Action urged over impending summer fire risks
Friday 4 Aug 2023
Fire risks specific to New Zealand are the vast areas covered by self-sown exotics or retired hill and high-country tussock grasslands, which were historically burned every seven to ten years by lease-holding farmers. “The ceasing of these practices has resulted in an accumulation of fuel across the hill and high-country landscape throughout the country,” Treadwell says.
Previously, much of this landscape had lower fuel loadings, enabling swift containment of unwanted fires. This is no longer the case. Wildfires destroyed 5,043 hectares of self-sown exotics and tussock at Lake Ohau and 2,230 hectares at Pukaki Downs in 2020; and consumed 5,088 hectares of tussock grassland at Deep Stream in 2019.
The shift from a La Niña to an El Niño weather pattern across New Zealand this summer is anticipated to significantly elevate fire danger levels, particularly in the East Coast, and could compound the wildfire risk. “Landscapes and rural communities in the South are at particular risk of fire due to the incoming El Niño weather patterns, unless appropriate mitigation activities are undertaken,” Treadwell says.
The NZIF strongly urges Fire and Emergency New Zealand (FENZ) to collaborate more closely with landowners and forestry professionals to promote and ensure better management and support in reducing fuel loadings in the hill and high-country environment, to raise fire prevention awareness and preparedness and to develop tighter protocols for prevention and avoidance of fires in the rural environment including power line maintenance and automatic cutouts, and restrictions on high fire risk activities during times of high fire danger.
“Specifically, NZIF would like to see focus directed towards reducing fuel loadings on areas covered in self-sown exotics and controlled fuel reduction burning on Public Crown lands. “A comprehensive training program, to ensure there is a sufficient resource of rural forest firefighters who can safely operate in tall timber, hill and high-country environments, is also sorely needed,” Treadwell says.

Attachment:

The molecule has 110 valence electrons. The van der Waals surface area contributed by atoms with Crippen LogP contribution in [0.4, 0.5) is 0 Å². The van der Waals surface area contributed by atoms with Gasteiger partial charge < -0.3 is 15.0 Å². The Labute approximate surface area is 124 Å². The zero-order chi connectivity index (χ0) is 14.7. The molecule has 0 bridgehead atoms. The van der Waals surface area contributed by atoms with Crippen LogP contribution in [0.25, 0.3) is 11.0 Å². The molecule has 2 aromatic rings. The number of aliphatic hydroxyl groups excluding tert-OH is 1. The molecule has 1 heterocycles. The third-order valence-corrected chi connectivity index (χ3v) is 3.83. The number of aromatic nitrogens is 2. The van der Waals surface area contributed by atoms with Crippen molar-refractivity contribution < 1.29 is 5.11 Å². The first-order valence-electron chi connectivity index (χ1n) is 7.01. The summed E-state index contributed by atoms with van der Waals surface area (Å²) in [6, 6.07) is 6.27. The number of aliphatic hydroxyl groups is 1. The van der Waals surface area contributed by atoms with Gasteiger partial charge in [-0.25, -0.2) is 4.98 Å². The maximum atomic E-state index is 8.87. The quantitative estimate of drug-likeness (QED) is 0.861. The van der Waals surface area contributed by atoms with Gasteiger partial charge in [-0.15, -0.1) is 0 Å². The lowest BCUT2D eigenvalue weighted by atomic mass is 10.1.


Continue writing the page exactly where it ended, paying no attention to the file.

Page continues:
“Such a program would reduce reliance on urban community-based volunteer firefighters and the excessive deployment of aircraft to contain landscape fires.” A centralised fire service entity for urban fire protection and fire management in the forest and rural landscape was established in 2017. However, James Treadwell says the fire response-driven culture within FENZ isn’t what’s needed to address the present risks, rather a proactive approach towards land management and preventative practices, is what’s needed.
Failure to take corrective action to protect New Zealand’s forest and rural landscapes may lead to repeated forest losses as witnessed from past wildfires – akin to the wildfires we are currently observing in Greece. The NZIF wants to stress the importance of learning from history to avoid devastating consequences to our whenua. Collectively, we need to front foot these fire risks through collaboration, education and proactive management.
“If immediate steps are not taken to consider land management measures, such as fuel load reduction and firebreaks (including green firebreaks); and the intensification of a fire training program, we risk leaving a detrimental legacy for the generations of land managers and foresters who follow” Treadwell says.
Source: New Zealand Institute of Forestry
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